While concentrating on building and designing new boats,
Mayea Boat & Aeroplane Works always allows time for restorations and
maintenance of an assortment of boats. All
restorations done at Mayea Boat & Aeroplane Works are treated with the same
care, quality and commitment that every Mays Craft is given.
Although the Mayea’s usually shy away from the limelight,
their restorations include dozens of extraordinary museum-quality boats such as:
the 48-foot speedboat PARDON ME (formerly LOCKPAT) built by John L. Hacker, now
on display at the Clayton, N.Y. museum; the once fastest boat in the world, the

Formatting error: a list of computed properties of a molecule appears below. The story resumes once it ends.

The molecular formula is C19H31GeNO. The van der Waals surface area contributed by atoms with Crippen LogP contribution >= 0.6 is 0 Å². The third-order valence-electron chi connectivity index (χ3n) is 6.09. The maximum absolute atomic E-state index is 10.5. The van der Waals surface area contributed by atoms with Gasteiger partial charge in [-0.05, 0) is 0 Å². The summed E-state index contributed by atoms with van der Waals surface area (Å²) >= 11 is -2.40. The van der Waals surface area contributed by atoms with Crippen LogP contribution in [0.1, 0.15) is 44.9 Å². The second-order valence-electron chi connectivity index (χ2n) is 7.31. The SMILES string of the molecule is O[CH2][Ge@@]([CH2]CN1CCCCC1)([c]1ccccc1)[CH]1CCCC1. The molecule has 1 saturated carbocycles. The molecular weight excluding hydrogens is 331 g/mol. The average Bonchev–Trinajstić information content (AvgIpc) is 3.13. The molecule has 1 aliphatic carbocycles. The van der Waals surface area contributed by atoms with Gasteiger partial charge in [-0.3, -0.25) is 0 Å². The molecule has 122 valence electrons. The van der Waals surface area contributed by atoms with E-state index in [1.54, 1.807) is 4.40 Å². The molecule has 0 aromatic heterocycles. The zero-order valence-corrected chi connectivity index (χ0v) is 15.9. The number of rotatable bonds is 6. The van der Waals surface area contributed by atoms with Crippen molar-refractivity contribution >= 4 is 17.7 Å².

1932 Miss America X; a 1930 mahogany 38-foot Chris Craft commuter at the
Newport News (Va.) museum; an aluminum 57-foot Chris Craft Roamer, and a
100-year-old 30-foot Elco electric launch.
Though Mayea Boat & Aeroplane Works prefers wooden
boats, they recognize that not all real boats are made of wood. The Mayea’s have improved many fiberglass
boats by gutting their lackluster plastic interiors and helms and replacing
them with lavish varnished mahogany.
Inlaid teak flooring, mahogany covering boards, instrument panels and lockers
take fiberglass boats to the next level.